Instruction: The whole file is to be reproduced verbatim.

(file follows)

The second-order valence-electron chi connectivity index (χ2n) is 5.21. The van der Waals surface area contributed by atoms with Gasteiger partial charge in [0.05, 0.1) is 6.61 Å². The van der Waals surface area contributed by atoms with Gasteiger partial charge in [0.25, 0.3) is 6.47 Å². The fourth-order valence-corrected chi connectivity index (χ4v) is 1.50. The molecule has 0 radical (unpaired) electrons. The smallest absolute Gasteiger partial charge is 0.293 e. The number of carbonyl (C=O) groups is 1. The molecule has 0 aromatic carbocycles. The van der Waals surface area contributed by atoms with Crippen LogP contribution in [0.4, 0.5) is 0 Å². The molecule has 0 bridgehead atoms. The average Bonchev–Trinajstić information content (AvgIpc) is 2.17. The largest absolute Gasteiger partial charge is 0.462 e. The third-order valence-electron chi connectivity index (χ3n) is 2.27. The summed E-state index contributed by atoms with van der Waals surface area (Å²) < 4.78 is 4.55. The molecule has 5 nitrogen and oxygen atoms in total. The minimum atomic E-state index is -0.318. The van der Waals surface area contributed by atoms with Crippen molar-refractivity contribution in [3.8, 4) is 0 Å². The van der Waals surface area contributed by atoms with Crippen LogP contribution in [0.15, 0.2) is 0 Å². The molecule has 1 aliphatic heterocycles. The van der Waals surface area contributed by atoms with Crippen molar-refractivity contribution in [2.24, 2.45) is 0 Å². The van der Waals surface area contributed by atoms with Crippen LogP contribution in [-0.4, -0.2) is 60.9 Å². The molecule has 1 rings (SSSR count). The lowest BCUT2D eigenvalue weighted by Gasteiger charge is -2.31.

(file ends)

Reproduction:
The second-order valence-electron chi connectivity index (χ2n) is 5.21. The van der Waals surface area contributed by atoms with Gasteiger partial charge in [0.05, 0.1) is 6.61 Å². The van der Waals surface area contributed by atoms with Gasteiger partial charge in [0.25, 0.3) is 6.47 Å². The fourth-order valence-corrected chi connectivity index (χ4v) is 1.50. The molecule has 0 radical (unpaired) electrons. The smallest absolute Gasteiger partial charge is 0.293 e. The number of carbonyl (C=O) groups is 1. The molecule has 0 aromatic carbocycles. The van der Waals surface area contributed by atoms with Crippen LogP contribution in [0.4, 0.5) is 0 Å². The molecule has 0 bridgehead atoms. The average Bonchev–Trinajstić information content (AvgIpc) is 2.17. The largest absolute Gasteiger partial charge is 0.462 e. The third-order valence-electron chi connectivity index (χ3n) is 2.27. The summed E-state index contributed by atoms with van der Waals surface area (Å²) < 4.78 is 4.55. The molecule has 5 nitrogen and oxygen atoms in total. The minimum atomic E-state index is -0.318. The van der Waals surface area contributed by atoms with Crippen molar-refractivity contribution in [3.8, 4) is 0 Å². The van der Waals surface area contributed by atoms with Crippen LogP contribution in [0.15, 0.2) is 0 Å². The molecule has 1 aliphatic heterocycles. The van der Waals surface area contributed by atoms with Crippen molar-refractivity contribution in [2.24, 2.45) is 0 Å². The van der Waals surface area contributed by atoms with Crippen LogP contribution in [-0.4, -0.2) is 60.9 Å². The molecule has 1 rings (SSSR count). The lowest BCUT2D eigenvalue weighted by Gasteiger charge is -2.31.